The Panama Canal announced another set of restrictions to reduce transit capacity as a result of continued low-water level at Gatún Lake.
The number of vessels allowed to move through the canal each day was lowered from 32 to 25 on Nov. 3. Daily ship crossings will further decrease every month until next February, when the limit reaches 18.
|Dates||Number of reservation slots|
|November 3 to 7||25|
|November 8 to 30||24|
|December 1 to 31||22|
|January 1 to January 31, 2024||20|
|As of February 1, 2024||18|
SOURCE: Panama Canal
The restrictions mark a significant escalation from earlier this summer, where June averaged 33 vessel arrivals per day, with a high of 49 vessels that month, according to the canal’s operations summary. Water levels at Gatún Lake, which feeds the canal, have reached “unprecedented levels for this time of year,” according to the Panama Canal Authority. Rainfall in October was the lowest on record since 1950, and the country is set to enter a seasonal dry period.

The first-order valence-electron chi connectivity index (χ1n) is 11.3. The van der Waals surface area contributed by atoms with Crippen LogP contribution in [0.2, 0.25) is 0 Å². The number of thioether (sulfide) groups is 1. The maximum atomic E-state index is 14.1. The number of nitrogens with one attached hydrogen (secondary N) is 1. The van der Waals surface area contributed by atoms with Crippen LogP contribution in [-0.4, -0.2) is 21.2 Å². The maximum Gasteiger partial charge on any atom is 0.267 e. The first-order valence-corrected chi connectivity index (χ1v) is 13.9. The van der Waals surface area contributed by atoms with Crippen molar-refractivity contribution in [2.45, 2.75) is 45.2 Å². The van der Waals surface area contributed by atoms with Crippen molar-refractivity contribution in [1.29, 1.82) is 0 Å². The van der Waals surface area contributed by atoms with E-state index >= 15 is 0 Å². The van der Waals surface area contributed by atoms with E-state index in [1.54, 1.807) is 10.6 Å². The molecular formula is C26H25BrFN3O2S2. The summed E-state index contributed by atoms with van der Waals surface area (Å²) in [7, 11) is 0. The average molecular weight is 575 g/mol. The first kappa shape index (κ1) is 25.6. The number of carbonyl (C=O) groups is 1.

Since the shipping channel began to pose draft restrictions in July, shippers have had to look for alternative routes and leverage freight diversions to move their cargo. Trade between China, Japan, South Korea, and certain regions of the U.S. continue to be impacted as 46% of container movement from northeastern Asia to the U.S. is facilitated by the canal.
The canal is also an important gateway for the agriculture industry and restrictions come as the grain export season begins in earnest. The U.S. exported over 26% of soybeans and 17% of corn through the Panama Canal in 2022, primarily to markets in Asia, according to Rabobank. China has looked to import more grains from countries including the U.S. to offset a harvest headwinds from severe weather.
Capacity from Asia to the U.S. has decreased about 2% to 10% per week as carriers adjust to the weight restrictions, with lighter containers taking priority, said C.H. Robinson VP of global ocean services Matthew Burgess. The new restrictions are still being analyzed and it could cause delays of up to two to three days for vessels and containers.
Reduced capacity in the canal could push agriculture shippers to the Suez Canal, according to the USDA’s grain transportation report. However, that could bring its own set of risks with the prospect of a widened conflict in the Middle East.